Reducing harm caused by alcohol


Public Health Scotland evaluation supports continuation of MUP

Today (Tuesday 27th June 2023) Scotland’s national public health body Public Health Scotland (PHS) has reported that they are “confident that MUP is an effective mechanism to reduce alcohol-related harm in Scotland” and they “support the continuation of MUP beyond April 2024.”

The final report on the independent evaluation of the impact of minimum unit pricing (MUP) for alcohol in Scotland shows that MUP has had a positive impact on health outcomes, including addressing alcohol-related health inequalities.

Public Health Scotland have brought together all of the relevant evidence since the policy was introduced in 2018. Lead for the evaluation of MUP, Clare Beeston, explained that there have been reductions in deaths and hospital admissions caused by “sustained, high levels of consumption”, stating that this was further evidence “that those drinking at harmful and hazardous levels have reduced their consumption.”

MUP alone was never going to be enough to address the specific and complex needs of those with alcohol dependence. Ms Beeston highlighted the importance of continuing “to provide services and any wider support that addresses the root cause of their dependence.”

She concluded by saying that “Overall, the evidence shows that MUP has had a positive impact on improving health outcomes, including alcohol-related health inequalities, and can play a part in addressing the preventable harm that affect far too many people, families and communities.”

Dr Nick Phin, Director of Public Health Science, Public Health Scotland has cemented PHS’s support for the policy following the robust evaluation by saying that “Public Health Scotland is confident that MUP is an effective mechanism to reduce alcohol-related harm in Scotland and we support the continuation of MUP beyond April 2024.”

Welcoming the findings of the evaluation, Alison Douglas, chief executive of Alcohol Focus Scotland, said “Minimum price has saved and improved hundreds of lives in Scotland. That is the clear message from the final evaluation by Public Health Scotland. It shows the Scottish Parliament was right to pass this world-first legislation back in 2012. And the Scottish Government was right to face down opposition from the alcohol industry who consistently put their profits above public health.

MUP has not only worked, it has out-performed expectations. The policy was anticipated to save 80 lives a year by year three, but the evaluation shows it has saved more than 250 lives a year, with people in our poorest communities benefiting the most.

“Now we know that minimum unit pricing is truly life-saving, the policy must be continued, and the price increased. To scrap it now or leave it at a level that will quickly lose its effect would condemn hundreds of people to unnecessary suffering.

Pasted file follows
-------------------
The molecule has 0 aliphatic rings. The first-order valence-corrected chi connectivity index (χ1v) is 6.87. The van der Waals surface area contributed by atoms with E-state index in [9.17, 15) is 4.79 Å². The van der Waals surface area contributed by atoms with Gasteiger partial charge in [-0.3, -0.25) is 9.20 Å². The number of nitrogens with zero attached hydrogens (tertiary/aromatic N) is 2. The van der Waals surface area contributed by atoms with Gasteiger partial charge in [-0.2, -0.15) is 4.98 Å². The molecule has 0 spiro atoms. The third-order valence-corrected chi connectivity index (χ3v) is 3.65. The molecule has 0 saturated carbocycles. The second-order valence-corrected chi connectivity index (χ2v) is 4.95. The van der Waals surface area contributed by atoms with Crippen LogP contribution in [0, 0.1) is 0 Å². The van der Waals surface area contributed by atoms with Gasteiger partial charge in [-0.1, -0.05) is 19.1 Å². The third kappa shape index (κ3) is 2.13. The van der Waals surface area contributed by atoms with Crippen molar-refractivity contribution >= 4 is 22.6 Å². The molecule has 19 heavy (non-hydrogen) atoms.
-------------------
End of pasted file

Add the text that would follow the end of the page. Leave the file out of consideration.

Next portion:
“Alcohol Focus Scotland and 29 charities and medical organisations have called on the Scottish Government to uprate the minimum unit price to at least 65p per unit. We hope the Parliament will come together again as it did in 2012, to optimise this policy, improve the nation’s health and reduce the burden on our NHS.”

Tom Bennett, who is in long-term abstinent recovery from an alcohol problem, and is Rights in Recovery Development Officer at Scottish Recovery Consortium said, “Minimum unit pricing has saved more lives than anyone reasonably expected. Fewer families have been grieving the loss of their brothers, sisters, mothers and fathers.

“Given we're in the middle of an alcohol-induced public health emergency, we should be wholeheartedly supporting the permanent implementation of MUP and uplift to at least 65p. People in recovery want to see Scottish Government act responsibly and support this, and wider measures, to protect Scotland's health from alcohol harms.”

Dr David McCartney, addictions specialist said, “In alcohol treatment services, we regularly see the devastating effects of dependent drinking on individuals, their families and on communities. Sadly we see too many deaths, many of which are preventable. We need every tool in the box to tackle this and MUP particularly is demonstrating its impact on reducing harms, particularly for those most at risk. I am wholly behind Alcohol Focus Scotland’s call to update the unit price to at least 65p per unit and look forward to the Government’s response to the PHS evaluation.”

Dr Joy Tomlinson, Director of Public Health said, “It is hugely encouraging to see the lives saved and hospital admissions averted as a result of minimum unit pricing.  Prevention policies play a vital part in keeping people in Scotland healthy, underpinning our health service. Each person that has not needed to be admitted to hospital alleviates pressure on the NHS and other services. As well as ensuring that people who need treatment and support receive it, we must prioritise prevention to stop people reaching this point in the first place, and this evaluation proves the life-saving impact of MUP.“